Chicago Cubs: 3 ways a new CBA can save the game of baseball

(Photo by Roy Rochlin/Getty Images)
(Photo by Roy Rochlin/Getty Images) /
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Rob Manfred / Chicago Cubs
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Chicago Cubs: 3 ways a new CBA can save baseball – #1: Luxury tax penalties

Opposite of forcing teams to spend to keep the game more competitive, on the flip side of that, you have to prevent MLB teams to really become super teams. Baseball loses its competitive nature when you have one team in each league that seems to tower over everybody else and is the clear favorite year after year. Excitement starts to die when you can always assume who will most likely be in the World Series every year. Glancing over an article explaining the current luxury tax penalties, it is really egregious when you look into just how small the penalty is for breaking through the luxury tax threshold.

"“When a team goes over the luxury tax for the first time, it must pay a 20% tax on the difference of the amount it went over. If they go over the threshold two years in a row, the team pays a 30% tax on the difference in year two. If that team goes over it again for a third year, that penalty rises to 50%. The only MLB squad slated to pay a penalty this season is the Los Angeles Dodgers. This is the second straight year they are over the spending ceiling, and will have to pay just over $5 million in penalties.”"

So, for blowing past the luxury tax, is it not mind-boggling that a team worth north of $4 billion gets a little $5 million slap on the wrist for essentially not caring about a rule set in place to prevent creating an unfair advantage? The point being, the league needs to implicate a more strict penalty on not being allowed to do what you want regarding payroll. It is nice when teams get aggressive and pull off that big blockbuster trade but when it gets to the point of “OK, now it’s a little ridiculous” year after year, it becomes apparent that the penalty for this is peanuts.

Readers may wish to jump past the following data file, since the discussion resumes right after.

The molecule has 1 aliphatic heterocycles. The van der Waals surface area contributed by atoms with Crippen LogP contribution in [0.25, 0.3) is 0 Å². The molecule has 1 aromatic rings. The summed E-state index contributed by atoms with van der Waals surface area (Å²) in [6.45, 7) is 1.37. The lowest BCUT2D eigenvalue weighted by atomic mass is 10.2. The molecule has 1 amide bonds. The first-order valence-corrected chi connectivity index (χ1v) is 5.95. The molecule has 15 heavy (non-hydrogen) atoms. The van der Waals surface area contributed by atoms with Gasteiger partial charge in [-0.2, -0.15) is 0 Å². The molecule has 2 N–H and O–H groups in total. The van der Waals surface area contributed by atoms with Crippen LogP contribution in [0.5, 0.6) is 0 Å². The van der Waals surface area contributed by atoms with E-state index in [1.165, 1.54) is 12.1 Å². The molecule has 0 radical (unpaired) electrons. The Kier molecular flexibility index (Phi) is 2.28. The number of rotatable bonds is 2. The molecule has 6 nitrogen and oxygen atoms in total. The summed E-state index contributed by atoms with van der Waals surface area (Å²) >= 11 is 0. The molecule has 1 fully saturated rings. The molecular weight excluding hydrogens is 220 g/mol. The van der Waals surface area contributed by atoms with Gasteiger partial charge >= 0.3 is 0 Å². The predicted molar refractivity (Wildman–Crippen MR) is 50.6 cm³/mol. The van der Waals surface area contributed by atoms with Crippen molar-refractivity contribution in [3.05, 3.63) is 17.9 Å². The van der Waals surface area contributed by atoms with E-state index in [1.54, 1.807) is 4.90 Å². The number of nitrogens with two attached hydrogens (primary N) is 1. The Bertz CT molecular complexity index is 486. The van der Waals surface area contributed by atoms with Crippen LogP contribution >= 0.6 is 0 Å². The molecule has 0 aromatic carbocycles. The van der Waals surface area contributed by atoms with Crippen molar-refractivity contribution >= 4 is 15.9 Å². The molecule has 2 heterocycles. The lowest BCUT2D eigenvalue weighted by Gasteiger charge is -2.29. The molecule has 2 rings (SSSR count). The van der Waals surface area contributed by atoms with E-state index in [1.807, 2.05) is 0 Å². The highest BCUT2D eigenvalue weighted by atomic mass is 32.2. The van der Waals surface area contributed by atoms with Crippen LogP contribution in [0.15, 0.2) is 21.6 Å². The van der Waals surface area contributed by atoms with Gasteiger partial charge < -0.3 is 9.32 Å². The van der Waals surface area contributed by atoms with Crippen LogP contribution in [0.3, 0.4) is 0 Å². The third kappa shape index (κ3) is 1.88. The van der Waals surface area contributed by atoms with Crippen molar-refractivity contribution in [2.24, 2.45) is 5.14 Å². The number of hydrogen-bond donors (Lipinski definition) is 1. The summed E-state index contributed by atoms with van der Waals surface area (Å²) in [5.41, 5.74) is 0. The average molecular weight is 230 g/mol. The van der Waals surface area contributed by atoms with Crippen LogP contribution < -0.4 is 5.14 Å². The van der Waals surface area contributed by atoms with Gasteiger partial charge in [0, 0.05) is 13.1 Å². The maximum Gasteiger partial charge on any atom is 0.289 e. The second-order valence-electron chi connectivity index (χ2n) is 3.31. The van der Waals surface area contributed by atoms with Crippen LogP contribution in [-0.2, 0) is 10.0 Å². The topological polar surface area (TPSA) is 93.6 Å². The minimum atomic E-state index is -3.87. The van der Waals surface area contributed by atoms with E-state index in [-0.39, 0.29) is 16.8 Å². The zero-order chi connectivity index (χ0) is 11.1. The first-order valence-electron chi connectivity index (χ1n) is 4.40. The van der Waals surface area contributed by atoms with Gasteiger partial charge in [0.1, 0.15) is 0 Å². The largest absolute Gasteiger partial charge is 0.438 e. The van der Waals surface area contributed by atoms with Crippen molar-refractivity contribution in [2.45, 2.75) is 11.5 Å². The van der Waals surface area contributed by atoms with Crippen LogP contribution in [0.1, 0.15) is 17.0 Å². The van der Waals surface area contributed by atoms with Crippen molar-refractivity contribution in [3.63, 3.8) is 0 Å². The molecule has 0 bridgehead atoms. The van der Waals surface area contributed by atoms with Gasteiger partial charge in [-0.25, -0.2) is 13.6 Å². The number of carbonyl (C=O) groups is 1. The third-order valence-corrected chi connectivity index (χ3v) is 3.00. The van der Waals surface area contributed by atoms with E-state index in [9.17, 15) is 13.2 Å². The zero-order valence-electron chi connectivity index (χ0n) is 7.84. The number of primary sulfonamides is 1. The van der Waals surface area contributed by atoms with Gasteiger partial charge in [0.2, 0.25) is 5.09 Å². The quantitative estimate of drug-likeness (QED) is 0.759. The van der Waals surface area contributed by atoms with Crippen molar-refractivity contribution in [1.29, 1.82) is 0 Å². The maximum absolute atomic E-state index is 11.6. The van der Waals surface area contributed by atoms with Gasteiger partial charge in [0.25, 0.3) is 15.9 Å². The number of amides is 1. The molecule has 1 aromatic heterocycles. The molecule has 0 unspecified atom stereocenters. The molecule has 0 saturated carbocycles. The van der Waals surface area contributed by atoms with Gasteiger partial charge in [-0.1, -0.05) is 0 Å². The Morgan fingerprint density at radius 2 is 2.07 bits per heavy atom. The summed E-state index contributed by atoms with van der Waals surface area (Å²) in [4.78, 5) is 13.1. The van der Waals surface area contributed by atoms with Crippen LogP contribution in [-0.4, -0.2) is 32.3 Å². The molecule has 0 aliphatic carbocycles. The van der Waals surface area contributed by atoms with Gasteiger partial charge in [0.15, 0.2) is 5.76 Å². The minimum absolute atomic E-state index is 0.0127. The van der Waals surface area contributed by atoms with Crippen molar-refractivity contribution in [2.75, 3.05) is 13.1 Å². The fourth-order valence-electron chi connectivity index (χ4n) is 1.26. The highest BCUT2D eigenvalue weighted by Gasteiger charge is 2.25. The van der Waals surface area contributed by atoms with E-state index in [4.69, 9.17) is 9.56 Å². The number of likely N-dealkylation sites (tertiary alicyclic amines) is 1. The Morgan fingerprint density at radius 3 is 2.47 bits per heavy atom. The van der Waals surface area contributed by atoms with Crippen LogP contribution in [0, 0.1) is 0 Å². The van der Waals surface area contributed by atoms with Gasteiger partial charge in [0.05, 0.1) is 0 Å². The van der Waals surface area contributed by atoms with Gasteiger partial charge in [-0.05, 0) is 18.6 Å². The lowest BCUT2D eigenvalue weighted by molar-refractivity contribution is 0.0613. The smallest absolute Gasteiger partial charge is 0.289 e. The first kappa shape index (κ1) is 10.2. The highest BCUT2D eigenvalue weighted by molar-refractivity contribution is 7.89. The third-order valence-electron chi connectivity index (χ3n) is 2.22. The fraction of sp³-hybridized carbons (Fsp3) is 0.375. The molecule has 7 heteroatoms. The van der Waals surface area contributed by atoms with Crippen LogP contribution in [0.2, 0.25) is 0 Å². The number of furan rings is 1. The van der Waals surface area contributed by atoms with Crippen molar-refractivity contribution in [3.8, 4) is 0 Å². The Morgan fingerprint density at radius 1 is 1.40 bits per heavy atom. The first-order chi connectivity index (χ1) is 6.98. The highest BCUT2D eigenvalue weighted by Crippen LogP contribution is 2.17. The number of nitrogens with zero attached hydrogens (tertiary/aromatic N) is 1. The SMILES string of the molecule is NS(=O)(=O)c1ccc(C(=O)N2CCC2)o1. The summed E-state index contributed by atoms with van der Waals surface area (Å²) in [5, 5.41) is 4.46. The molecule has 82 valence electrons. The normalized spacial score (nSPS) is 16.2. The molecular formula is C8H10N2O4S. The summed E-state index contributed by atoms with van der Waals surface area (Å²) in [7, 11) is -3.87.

Let’s take a team like the Dodgers – who are turning their nose up constantly at luxury tax penalties. I mean, who can blame them? Who wouldn’t want to pay a $5 million penalty when the revenue generated from elevated ticket prices during sold out postseason games, World Series memorabilia and a myriad of other money-makers trump that by a wide margin? Why even have a luxury tax in the first place if there seems to be no clear cut initiative to stop teams from breaking through it?

One way MLB can implement higher penalties is first of all by increasing the penalty at which a team has to pay for breaking the luxury tax from the current 20-30-50%  year by year model to strictly paying 100% of the amount you go over in salary every year. This implies that if you blatantly break this rule and go over the allotted salary amount allowed, you will pay the piper to the point that it’s no longer financially prudent to do so.

Another way to prevent teams from overpaying to assemble a roster that outpaces the pack by a wide margin is to penalize a team in the form of losing their first-round draft pick the following year. Nobody in baseball in their right mind would go over the salary cap ever again. Basically, In doing this, it creates a much more level playing field if you already have a salary floor and expanded postseason implemented.

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In the end, these three things make baseball much more competitive all around and gives the fans more to cheer about as a whole while of course increasing revenue that the owners and players very much desire. Owners are happy to increase profits. Players are happy to get one step closer to their ultimate childhood dream of hoisting a World Series trophy with a more level playing field and fans across the world can find a renewed excitement while rooting for their team’s chance at success.